The House Foreign Affairs Committee (HFAC) announced that BIS Under Secretary Alan Estevez will participate in a hearing on Tuesday morning at 10 AM on “Combatting the Generational Challenge of CCP Aggression.”
The hearing should come as no surprise. Last June, Congressman McCaul told reporters that he planned to “focus like a laser on export control issues” once he became Chairman, adding that BIS “puts too much emphasis on industry and very little if nothing on security and that has to change.”
Given his national security background, which is much needed at BIS at a time like this, China Tech Threat supported a vote for Mr. Estevez in the lead up to his March 2022 confirmation. We also applauded BIS’s export control announcement from October, signaling a new era of enforcement, and its eventual Entity Listing of Chinese chipmaker YMTC in December.
While there is reason to be optimistic, Chairman McCaul is right to agitate for more and quicker BIS action, so today we suggest five questions that the HFAC may want to pose to Under Secretary Estevez:
1. Are export controls on SMIC achieving their goals? If not, what do you plan to do about it?
Background: Chairman McCaul told China Tech Threat: “Senator Rubio and I sent a letter to Secretary Ross in December 2020 describing the SMIC licensing policy as ‘utterly ineffective.’ As currently written, the SMIC licensing policy appears designed to give the company access to nearly all the semiconductor manufacturing equipment, technologies, and other goods it needs to make semiconductors.” Unfortunately, Chairman McCaul’s concerns were recently justified when Chinese-military tied SMIC recorded record revenue, said it’s moving forward with expansion plans, and is doubling down on mature chips.
2. YMTC and CXMT round out China’s chip heavyweights, alongside SMIC. Yet they are all subject to different levels of export controls, and CXMT in particular seems to be flying under the radar. Why is that?
Background: SMIC was first to the Entity List, then YMTC, and so far, nothing for CXMT. By putting the “presumption of denial” on YMTC, BIS suggested a new standard for Chinese companies – a standard that has not yet been applied to SMIC. Like the others, CXMT is a PRC national champion with scores of connections to Entity Listed investors and R & D partners. As one research report summarized, “CXMT is to DRAM what YMTC is to flash memory chips.” CXMT needs to be on BIS’s radar for action, and in the same vein as YMTC.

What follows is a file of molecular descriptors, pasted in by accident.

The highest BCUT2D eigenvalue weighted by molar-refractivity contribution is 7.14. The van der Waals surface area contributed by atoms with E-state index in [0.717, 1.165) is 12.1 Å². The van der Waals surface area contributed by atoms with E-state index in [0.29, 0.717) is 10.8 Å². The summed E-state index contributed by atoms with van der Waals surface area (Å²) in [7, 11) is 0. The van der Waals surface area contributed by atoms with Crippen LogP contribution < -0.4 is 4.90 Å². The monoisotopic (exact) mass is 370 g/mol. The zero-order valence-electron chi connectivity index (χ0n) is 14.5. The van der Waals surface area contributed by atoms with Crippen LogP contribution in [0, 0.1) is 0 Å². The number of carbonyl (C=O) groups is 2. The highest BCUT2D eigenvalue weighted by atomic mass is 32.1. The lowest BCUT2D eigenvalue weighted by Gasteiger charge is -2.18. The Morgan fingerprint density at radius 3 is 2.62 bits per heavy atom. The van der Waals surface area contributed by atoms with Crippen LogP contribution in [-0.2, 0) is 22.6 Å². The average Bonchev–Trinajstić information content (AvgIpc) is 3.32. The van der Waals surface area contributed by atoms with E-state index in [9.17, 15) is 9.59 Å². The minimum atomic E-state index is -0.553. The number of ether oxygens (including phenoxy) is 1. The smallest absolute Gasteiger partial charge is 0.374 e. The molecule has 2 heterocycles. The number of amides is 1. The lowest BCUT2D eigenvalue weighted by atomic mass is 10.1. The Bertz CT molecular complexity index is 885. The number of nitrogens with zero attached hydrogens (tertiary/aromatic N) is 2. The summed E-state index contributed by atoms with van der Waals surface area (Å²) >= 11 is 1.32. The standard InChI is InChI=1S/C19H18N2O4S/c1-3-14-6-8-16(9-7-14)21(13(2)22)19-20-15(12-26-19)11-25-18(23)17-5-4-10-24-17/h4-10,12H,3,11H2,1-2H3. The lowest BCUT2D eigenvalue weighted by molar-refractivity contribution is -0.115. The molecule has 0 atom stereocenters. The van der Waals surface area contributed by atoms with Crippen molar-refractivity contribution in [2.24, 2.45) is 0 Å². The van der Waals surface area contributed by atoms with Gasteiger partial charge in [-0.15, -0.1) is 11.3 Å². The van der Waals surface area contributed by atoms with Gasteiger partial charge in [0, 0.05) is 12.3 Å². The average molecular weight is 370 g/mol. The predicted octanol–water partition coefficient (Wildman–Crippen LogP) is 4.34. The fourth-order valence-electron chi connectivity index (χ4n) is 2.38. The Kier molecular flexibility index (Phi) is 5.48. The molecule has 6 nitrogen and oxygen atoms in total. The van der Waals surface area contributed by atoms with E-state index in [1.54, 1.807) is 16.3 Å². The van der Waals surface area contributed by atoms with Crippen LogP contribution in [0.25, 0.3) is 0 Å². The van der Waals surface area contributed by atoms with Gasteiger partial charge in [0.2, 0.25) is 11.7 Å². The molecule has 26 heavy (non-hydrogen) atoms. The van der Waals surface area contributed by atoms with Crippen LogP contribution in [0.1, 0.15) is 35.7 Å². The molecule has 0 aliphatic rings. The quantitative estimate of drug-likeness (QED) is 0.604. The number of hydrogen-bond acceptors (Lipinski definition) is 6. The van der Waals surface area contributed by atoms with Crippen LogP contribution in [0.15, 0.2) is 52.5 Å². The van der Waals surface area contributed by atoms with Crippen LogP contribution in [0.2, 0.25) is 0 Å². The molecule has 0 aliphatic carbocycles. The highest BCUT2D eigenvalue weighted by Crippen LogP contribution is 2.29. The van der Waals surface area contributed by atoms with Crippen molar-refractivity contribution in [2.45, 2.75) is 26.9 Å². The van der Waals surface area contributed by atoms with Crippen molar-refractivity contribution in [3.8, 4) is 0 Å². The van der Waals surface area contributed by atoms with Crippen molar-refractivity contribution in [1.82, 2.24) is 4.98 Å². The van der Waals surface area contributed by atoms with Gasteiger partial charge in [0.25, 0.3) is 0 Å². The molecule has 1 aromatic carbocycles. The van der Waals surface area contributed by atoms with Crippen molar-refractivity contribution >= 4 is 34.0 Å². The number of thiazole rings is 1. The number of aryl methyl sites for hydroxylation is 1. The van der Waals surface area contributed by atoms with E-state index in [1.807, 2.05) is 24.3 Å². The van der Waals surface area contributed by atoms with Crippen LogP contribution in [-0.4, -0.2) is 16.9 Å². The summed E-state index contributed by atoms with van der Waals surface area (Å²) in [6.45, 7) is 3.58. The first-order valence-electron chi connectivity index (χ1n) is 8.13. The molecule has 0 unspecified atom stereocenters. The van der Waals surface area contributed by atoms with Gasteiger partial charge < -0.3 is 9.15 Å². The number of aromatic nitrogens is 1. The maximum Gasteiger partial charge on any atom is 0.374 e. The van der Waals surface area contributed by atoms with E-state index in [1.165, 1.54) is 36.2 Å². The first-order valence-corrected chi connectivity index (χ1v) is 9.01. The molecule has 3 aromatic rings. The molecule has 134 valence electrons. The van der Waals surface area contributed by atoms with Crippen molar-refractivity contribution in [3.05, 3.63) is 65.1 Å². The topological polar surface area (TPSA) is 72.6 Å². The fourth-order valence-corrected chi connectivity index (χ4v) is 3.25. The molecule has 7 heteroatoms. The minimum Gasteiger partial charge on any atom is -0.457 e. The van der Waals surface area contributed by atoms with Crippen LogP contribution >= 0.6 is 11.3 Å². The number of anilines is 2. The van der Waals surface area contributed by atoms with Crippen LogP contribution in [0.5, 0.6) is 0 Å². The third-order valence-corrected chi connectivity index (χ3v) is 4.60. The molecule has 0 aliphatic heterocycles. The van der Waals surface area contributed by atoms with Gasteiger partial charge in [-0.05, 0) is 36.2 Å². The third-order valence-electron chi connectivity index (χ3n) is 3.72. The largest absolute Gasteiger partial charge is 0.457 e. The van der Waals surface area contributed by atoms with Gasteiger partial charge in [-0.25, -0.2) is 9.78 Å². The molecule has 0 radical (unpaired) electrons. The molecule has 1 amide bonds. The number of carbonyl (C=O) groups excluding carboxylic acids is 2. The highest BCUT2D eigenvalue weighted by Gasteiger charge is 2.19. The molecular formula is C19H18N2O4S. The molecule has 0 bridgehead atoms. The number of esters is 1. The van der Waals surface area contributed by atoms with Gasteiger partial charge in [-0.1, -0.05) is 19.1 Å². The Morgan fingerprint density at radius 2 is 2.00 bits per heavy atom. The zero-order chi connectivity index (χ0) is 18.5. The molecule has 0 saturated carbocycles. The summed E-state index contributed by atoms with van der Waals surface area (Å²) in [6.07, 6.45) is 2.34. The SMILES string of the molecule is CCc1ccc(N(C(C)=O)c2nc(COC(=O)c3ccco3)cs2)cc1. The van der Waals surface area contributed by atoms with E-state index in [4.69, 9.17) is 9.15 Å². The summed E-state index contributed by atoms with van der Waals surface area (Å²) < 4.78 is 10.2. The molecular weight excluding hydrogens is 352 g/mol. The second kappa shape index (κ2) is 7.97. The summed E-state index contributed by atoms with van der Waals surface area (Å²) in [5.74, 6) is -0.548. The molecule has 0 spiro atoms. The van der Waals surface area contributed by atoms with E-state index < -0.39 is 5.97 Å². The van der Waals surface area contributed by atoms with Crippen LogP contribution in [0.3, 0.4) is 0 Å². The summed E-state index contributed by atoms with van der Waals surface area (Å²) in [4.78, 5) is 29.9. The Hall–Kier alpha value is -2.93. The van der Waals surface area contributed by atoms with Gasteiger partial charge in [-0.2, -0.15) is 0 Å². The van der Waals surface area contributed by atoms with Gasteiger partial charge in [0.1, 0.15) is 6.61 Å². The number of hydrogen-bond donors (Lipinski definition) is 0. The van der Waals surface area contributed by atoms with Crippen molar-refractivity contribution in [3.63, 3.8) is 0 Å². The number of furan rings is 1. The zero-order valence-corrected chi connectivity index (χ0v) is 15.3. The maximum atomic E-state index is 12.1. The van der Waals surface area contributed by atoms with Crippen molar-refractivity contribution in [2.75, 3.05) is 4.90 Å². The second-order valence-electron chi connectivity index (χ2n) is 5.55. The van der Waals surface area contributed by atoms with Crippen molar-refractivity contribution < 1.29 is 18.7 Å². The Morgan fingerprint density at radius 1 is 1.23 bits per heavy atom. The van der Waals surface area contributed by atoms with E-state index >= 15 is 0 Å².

3. Legacy chips are essential, and the PRC knows it. From a U.S. policy standpoint, why does the focus seem to be on leading edge chips? Aren’t we setting up the PRC for success if we’re too narrow in our thinking?
Background: Leading edge chips are important, but every chip counts. Legacy chips are found in nearly every electronic item, and the auto and defense sectors live and die by their availability. By issuing restrictions exclusively designed to block China’s leading edge capabilities, we’re giving China an opportunity to dominate the legacy chip market by flooding it with its own subsidized chips. That scenario is violently detrimental to American economic and national security.
4. Trust is essential. We know we can’t trust China, so can you confidently say that our technologies are not falling into the wrong hands?
Background: In the wake of BIS’s October 7 export control announcement, China Tech Threat outlined five areas to watch, including a loophole that doesn’t account for companies with a Chinese ultimate beneficial owner. PLA-tied semiconductor companies and others can circumvent the rules by re-reincorporating in a jurisdiction outside China. Additionally, the Wall Street Journal recently reported on American chips being used in China’s nuclear program, despite export controls designed to prevent that occurrence. What is BIS doing to make sure that export controls currently on the books actually work?
5. Can BIS help restrict U.S. states from purchasing risky PRC-connected technology?
Background: Last week, China Tech Threat published a report demonstrating how 28 U.S. states have recently purchased technology from Chinese-owned manufacturers previously restricted by the Pentagon and intelligence agencies. For example, we determined that state agencies including the Arizona Board of Fingerprinting, Massachusetts Department of Homeland Security, Delaware Department of Elections, and the Kentucky State Police have all used this equipment. Read more at: www.StatesStopChinaTech.com
We look forward to hearing from Chairman McCaul, Under Secretary Estevez, the other panelists and members of the House Foreign Affairs Committee on Tuesday.